JBoss awakens Hibernate with persistence API

In the tedious world of middleware, the complexities of technologies can be difficult to grasp for the layman. But open source middleware vendor JBoss has put forth a straightforward description of what its new Hibernate 3.2 object/relational mapping software does: It makes its easier for developers take Java objects stored in memory, such as a customer object, and maintain them in a database.

Specifically, Hibernate saves developers from having to grasp the nuances of different databases. "It provides the ability for developers to take objects that are in memory in Java and persist them back into a relational database, into a data store of some sort," said Ram Venkataraman, director of product management at JBoss. Objects in this case are identified as POJOs (Plain Old Java Objects).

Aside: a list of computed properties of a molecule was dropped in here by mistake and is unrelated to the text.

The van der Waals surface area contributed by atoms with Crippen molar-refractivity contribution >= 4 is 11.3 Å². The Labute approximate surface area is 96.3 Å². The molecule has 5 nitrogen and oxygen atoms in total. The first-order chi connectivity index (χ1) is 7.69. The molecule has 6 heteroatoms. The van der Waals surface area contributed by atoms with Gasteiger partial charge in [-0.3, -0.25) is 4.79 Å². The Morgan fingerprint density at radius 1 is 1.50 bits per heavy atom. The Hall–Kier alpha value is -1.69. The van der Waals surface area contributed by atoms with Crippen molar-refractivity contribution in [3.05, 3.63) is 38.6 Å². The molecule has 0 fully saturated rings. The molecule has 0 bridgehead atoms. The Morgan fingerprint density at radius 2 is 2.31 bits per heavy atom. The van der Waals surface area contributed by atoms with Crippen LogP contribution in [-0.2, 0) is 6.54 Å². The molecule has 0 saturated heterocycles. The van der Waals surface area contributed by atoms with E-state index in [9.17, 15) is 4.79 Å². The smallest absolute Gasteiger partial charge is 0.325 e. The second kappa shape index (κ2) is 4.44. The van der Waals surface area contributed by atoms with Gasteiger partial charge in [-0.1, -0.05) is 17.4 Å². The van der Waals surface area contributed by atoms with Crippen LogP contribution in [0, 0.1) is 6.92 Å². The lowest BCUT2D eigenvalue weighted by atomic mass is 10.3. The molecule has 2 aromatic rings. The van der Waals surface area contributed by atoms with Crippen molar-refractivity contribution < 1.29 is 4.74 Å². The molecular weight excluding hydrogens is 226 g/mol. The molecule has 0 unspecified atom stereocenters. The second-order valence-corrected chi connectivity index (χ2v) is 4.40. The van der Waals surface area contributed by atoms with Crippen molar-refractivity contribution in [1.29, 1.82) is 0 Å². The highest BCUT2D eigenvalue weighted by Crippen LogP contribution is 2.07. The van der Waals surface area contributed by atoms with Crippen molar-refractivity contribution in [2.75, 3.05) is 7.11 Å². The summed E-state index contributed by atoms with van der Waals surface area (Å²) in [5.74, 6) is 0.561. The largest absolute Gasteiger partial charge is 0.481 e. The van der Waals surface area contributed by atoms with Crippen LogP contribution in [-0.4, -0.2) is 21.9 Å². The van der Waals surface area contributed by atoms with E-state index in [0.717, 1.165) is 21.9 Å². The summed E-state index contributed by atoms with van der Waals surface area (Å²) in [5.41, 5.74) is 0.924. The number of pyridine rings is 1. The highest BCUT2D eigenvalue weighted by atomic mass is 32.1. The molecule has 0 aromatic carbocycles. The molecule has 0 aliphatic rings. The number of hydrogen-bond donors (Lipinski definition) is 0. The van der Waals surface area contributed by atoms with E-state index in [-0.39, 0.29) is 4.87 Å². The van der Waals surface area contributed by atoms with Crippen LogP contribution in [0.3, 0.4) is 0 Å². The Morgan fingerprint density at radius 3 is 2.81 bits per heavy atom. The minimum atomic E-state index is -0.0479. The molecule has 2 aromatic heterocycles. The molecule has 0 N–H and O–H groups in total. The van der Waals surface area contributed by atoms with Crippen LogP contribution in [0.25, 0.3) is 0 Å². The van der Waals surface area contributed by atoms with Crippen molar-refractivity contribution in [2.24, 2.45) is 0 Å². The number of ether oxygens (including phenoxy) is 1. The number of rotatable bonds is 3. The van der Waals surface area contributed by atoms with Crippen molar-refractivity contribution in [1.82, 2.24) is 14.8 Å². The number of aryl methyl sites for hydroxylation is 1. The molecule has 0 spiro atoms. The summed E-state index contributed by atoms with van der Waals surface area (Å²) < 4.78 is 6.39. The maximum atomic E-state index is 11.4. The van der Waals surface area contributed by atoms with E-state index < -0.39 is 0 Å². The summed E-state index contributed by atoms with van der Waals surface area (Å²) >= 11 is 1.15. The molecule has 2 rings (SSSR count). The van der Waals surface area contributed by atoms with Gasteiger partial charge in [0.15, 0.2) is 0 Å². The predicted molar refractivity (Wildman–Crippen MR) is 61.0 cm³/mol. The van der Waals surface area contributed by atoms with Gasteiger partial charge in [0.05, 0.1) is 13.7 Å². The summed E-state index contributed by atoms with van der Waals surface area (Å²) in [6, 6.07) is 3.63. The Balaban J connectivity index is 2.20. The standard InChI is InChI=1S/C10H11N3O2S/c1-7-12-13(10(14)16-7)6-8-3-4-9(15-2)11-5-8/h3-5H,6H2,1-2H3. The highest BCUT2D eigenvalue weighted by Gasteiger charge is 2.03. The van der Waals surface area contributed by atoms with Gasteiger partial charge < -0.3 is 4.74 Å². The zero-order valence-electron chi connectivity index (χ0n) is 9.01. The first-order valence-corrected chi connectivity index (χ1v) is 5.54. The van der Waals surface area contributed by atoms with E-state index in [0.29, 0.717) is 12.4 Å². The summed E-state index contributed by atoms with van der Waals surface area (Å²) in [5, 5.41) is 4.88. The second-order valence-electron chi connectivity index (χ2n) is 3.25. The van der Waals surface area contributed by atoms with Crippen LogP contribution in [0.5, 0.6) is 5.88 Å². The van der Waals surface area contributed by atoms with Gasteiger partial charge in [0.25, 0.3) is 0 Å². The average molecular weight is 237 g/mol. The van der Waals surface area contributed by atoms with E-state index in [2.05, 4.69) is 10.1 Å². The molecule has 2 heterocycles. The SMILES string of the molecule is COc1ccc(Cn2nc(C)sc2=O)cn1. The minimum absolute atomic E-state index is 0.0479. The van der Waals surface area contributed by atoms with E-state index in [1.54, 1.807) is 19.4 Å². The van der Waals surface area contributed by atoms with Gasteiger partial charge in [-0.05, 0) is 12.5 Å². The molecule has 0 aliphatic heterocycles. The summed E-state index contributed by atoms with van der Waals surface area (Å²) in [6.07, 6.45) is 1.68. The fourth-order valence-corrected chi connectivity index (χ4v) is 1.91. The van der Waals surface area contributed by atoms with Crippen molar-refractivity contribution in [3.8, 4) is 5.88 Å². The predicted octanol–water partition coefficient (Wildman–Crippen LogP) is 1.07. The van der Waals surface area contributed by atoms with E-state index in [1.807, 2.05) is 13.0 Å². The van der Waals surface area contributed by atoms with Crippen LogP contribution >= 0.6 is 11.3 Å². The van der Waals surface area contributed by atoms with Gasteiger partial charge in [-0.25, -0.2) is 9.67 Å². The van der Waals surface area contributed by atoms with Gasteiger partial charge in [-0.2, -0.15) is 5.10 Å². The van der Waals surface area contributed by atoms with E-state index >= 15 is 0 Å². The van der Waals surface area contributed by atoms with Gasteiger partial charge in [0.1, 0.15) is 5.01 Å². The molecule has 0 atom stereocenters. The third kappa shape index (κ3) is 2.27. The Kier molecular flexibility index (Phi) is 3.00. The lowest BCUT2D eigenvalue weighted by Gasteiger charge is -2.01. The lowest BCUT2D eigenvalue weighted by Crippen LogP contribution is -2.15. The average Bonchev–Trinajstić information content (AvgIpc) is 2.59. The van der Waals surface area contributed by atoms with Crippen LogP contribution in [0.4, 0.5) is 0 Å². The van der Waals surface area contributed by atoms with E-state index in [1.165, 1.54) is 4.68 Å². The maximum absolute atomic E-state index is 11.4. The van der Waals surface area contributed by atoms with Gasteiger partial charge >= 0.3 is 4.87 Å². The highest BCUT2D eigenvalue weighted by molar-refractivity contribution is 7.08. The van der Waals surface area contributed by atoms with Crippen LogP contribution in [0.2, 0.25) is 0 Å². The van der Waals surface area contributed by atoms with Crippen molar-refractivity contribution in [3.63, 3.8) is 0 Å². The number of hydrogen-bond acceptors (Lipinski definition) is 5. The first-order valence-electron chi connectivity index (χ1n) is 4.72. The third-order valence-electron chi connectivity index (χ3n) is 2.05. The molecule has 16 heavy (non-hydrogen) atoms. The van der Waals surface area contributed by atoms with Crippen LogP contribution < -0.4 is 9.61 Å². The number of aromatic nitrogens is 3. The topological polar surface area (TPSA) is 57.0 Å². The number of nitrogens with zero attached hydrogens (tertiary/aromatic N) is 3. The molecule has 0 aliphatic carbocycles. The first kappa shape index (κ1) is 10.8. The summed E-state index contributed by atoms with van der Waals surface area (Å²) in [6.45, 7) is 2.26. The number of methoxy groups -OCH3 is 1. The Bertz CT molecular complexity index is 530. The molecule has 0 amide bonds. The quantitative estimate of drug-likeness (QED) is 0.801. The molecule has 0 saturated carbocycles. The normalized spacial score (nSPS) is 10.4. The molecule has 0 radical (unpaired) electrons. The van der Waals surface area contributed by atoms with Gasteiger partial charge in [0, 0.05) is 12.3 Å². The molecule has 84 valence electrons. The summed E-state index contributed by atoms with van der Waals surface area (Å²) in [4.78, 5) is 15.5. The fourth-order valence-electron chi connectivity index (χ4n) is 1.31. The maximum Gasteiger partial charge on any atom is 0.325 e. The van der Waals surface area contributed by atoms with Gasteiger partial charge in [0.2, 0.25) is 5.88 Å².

With Version 3.2, which is being released Monday, Hibernate is touting its certified support for the JPA (Java Persistence API) introduced in Java EE (Enterprise Edition) 5. This API is featured as a way to simplify development of Java EE applications that use data persistence. Hibernate now can be used as a portable Java Persistence provider for any Java EE 5 application server.

With Version 3.2, JBoss has simplified Hibernate packages to support popular development frameworks. Developers have a persistence offering to work with native Hibernate, Java Developer Kit 5.0 annotations, the Java Persistence API, or EJB (Enterprise JavaBeans) 3.0.

Hibernate will square off with products such as BEA Systems's Kodo solution for persistence, Venkataraman acknowledged. But he charged that Kodo relies on a specification, Java Data Objects, which did not catch fire with the marketplace.

"Kodo is based on a standard that did not take off," Venkataraman said. JPA is the more standard mechanism now, he added.